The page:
2. Security Check (SC): for individuals employed in posts which have substantial access to secret assets or occasional controlled access to top secret assets.
  3. Developed Vetting (DV): is needed for individuals with substantial unsupervised access to top secret assets.

The Armed Forces Careers Office

One area which is common across all three Services is the provision of Armed Forces Careers Offices (AFCOs). These are joint information centres where individuals can go for information regarding careers in any of the three Services. There are over 120 centre located throughout the UK. In addition recruiting activities will also be conducted by Schools Advisers/Careers Officers, Service Youth Teams and (for the Army) Regimental Recruiting Teams.

Traditionally the UK military has utilised regular Officers and Other Ranks as recruiters to process and support potential recruits through its recruitment and selection processes.

In 2012 the MoD struck a 10 year (£440m) deal with Capita, a UK-based provider of business process outsourcing and integrated professional support service solutions, as part of its Recruiting Partnering Project (RPP) and is estimated to save the UK military £300m and aims to release 1,000 military recruiters back to their respective service branches (Computer World UK, 2012).

As part of this deal, covering initial marketing to the first day of training, the British Army outsourced its recruitment process to Capita. Although the British Army will continue to retain the ownership of recruitment policy, entry criteria and assessment standards, the RPP will deliver the entire process for the attraction and recruitment of soldiers and officers. Capita is also providing the underpinning IT to support recruiting for the Royal Navy and the Royal Air Force.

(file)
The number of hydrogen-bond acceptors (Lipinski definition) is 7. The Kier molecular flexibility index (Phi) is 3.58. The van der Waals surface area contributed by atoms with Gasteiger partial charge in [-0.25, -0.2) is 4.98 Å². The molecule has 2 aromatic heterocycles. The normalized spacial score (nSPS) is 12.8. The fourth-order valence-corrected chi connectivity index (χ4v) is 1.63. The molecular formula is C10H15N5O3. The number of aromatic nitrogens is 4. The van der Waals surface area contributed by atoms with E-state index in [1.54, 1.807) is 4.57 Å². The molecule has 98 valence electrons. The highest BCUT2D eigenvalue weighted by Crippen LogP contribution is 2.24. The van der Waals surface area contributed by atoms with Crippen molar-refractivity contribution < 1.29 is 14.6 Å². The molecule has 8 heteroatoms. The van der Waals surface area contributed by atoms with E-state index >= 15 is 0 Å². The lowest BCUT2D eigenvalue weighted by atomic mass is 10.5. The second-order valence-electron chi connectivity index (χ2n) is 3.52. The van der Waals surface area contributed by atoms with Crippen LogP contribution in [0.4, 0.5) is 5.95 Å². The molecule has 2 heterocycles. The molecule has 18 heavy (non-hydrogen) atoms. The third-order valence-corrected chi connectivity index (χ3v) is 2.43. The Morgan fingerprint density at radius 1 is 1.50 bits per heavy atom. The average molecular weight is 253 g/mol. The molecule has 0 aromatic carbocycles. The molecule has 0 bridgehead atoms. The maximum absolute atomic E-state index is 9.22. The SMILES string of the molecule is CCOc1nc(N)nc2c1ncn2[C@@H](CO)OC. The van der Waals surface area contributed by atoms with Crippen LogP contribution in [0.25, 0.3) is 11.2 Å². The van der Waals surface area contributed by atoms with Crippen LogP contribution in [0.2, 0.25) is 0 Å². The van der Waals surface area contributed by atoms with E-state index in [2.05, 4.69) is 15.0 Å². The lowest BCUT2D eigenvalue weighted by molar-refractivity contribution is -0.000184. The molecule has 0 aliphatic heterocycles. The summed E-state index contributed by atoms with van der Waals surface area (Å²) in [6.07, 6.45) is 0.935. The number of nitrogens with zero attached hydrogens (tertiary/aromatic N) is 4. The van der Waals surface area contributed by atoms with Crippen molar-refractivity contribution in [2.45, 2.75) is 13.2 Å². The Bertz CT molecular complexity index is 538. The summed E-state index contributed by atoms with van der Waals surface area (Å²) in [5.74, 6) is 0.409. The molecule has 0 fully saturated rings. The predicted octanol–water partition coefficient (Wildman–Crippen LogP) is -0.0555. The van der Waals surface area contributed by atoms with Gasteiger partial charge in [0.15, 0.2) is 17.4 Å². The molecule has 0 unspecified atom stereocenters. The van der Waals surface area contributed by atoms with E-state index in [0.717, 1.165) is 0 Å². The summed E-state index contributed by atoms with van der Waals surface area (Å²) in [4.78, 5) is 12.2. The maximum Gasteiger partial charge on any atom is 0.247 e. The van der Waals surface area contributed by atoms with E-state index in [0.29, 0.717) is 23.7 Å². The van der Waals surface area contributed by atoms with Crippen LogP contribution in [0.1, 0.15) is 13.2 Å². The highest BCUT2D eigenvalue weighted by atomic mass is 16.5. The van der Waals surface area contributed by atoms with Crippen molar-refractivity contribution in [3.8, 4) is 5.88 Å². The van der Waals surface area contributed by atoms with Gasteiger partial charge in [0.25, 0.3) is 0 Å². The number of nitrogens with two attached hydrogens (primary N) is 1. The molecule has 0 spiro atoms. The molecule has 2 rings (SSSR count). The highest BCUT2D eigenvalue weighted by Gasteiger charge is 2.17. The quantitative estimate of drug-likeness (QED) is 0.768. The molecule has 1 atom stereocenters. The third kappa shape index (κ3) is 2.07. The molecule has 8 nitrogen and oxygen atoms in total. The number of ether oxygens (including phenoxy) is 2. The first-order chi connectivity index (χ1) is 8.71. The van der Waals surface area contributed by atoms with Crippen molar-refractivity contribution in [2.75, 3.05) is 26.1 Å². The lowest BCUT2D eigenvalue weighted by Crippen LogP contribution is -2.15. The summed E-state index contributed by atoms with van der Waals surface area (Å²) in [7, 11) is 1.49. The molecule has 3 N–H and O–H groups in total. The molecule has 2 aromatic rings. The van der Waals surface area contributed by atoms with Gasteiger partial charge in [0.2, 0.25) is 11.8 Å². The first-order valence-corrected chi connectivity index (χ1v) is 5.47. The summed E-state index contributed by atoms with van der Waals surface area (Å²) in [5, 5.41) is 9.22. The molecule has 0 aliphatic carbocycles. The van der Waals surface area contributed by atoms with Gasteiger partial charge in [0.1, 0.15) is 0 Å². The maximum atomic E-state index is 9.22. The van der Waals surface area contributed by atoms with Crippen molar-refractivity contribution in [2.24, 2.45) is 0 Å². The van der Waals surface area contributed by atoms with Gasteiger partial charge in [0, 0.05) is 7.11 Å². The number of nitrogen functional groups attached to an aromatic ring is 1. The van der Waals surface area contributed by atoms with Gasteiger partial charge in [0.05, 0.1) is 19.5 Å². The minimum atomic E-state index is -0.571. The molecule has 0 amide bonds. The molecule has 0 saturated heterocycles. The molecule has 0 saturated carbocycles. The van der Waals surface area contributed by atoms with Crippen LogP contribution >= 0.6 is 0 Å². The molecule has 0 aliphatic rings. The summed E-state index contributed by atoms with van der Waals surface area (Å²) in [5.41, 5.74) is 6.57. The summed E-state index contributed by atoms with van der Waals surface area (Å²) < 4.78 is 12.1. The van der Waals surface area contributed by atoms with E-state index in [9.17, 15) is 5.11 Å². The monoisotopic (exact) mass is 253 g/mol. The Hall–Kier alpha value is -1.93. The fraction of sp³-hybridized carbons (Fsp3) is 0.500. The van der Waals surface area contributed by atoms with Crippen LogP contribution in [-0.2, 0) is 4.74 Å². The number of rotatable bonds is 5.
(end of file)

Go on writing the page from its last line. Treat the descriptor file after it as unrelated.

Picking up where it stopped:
Capita is working with a range of partners, including advertising agency JWT, to support recruitment marketing, and Kenexa, to support the assessment process and the recruitment technology component of the ICT platform.

The then RPP Project Manager, Colonel Neil Polley, is quoted as saying “This initiative will increase the number and improve the quality of recruits joining the Army.” (Computer World UK, 2012). However, Since Capita took over the contract in April 2013 attendance at selection events and interviews have fallen, although there is some wrangling over the exact reason(s) for this (Recruiter, 2013).

Barriers to Joining

A number of barriers to joining the military have been identified and include:

  • Misconceptions about the qualifications needed;
  • A lack of awareness of career options available;
  • Uncertainty about the type of training provided;
  • Concerns about military discipline and having to follow orders;
  • Being killed or injured; and/or
  • Disruption to family life and the belief that individuals are cut off from civilian life.

Criticisms of Military Recruitment

University

An article in the Huffington Post by George Iordanou (2013) suggests that military recruiters are taking advantage of students who are or may be struggling to pay their £9,000 per year university fees with the promise “that their fees are going to be [paid] and a prosperous career in the armed forces is to be expected.”

However, the main thrust of Iordanou’s  vitriol is aimed at the university’s themselves. Iordanou states “The presence of the military vans in Britain’s universities is a form of exploitation… [and] …Universities [should] conduct their affairs by higher standards and should not be doing such concessions.”

Disadvantaged Backgrounds

In an online article by Ekklesia (2010) based on an academic report it appears the British Army is targeting its recruitment activities at young people from the poorest backgrounds.

The report, produced by the London School of Hygiene and Tropical Medicine, part of the University of London, looked at army visits to schools in London and found that those with the most disadvantaged students are far more likely to have hosted military recruiters.

40% of Greater London secondary schools received army visits between September 2008 and April 2009. However, 51% of the most disadvantaged fifth were visited, compared to only 29% cent of the middle fifth. The article suggests that this news has sparked fresh concerns about young people from poor backgrounds joining the UK military due to severely limited employment opportunities.

Boy Soldiers